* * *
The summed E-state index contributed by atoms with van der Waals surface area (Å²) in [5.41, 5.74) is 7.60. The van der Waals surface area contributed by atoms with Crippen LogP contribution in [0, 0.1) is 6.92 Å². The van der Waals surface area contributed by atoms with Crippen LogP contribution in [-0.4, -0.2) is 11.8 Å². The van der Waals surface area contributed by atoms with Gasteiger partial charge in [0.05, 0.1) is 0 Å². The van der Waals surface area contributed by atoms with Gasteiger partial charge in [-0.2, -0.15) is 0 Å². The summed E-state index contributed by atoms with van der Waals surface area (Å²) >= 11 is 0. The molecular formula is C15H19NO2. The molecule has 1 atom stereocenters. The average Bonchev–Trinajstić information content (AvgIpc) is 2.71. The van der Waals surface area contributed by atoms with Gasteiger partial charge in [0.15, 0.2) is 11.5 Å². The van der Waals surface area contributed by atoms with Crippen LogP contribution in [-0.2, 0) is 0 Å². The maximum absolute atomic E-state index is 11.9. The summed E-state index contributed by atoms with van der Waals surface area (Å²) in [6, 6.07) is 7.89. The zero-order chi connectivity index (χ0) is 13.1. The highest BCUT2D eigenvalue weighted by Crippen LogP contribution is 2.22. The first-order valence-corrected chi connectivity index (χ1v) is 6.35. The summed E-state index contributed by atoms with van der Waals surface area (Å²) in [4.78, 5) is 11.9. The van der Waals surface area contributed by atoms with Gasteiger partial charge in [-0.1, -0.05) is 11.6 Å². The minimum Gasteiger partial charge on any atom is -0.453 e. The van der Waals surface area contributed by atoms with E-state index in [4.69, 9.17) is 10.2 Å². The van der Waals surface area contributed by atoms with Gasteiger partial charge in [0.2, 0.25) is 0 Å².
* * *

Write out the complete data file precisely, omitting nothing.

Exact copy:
The summed E-state index contributed by atoms with van der Waals surface area (Å²) in [5.41, 5.74) is 7.60. The van der Waals surface area contributed by atoms with Crippen LogP contribution in [0, 0.1) is 6.92 Å². The van der Waals surface area contributed by atoms with Crippen LogP contribution in [-0.4, -0.2) is 11.8 Å². The van der Waals surface area contributed by atoms with Gasteiger partial charge in [0.05, 0.1) is 0 Å². The van der Waals surface area contributed by atoms with Gasteiger partial charge in [-0.2, -0.15) is 0 Å². The summed E-state index contributed by atoms with van der Waals surface area (Å²) >= 11 is 0. The molecular formula is C15H19NO2. The molecule has 1 atom stereocenters. The average Bonchev–Trinajstić information content (AvgIpc) is 2.71. The van der Waals surface area contributed by atoms with Gasteiger partial charge in [0.15, 0.2) is 11.5 Å². The van der Waals surface area contributed by atoms with Crippen LogP contribution in [-0.2, 0) is 0 Å². The maximum absolute atomic E-state index is 11.9. The summed E-state index contributed by atoms with van der Waals surface area (Å²) in [6, 6.07) is 7.89. The zero-order chi connectivity index (χ0) is 13.1. The highest BCUT2D eigenvalue weighted by Crippen LogP contribution is 2.22. The first-order valence-corrected chi connectivity index (χ1v) is 6.35. The summed E-state index contributed by atoms with van der Waals surface area (Å²) in [4.78, 5) is 11.9. The van der Waals surface area contributed by atoms with Gasteiger partial charge in [-0.1, -0.05) is 11.6 Å². The minimum Gasteiger partial charge on any atom is -0.453 e. The van der Waals surface area contributed by atoms with E-state index in [4.69, 9.17) is 10.2 Å². The van der Waals surface area contributed by atoms with Gasteiger partial charge in [0.2, 0.25) is 0 Å².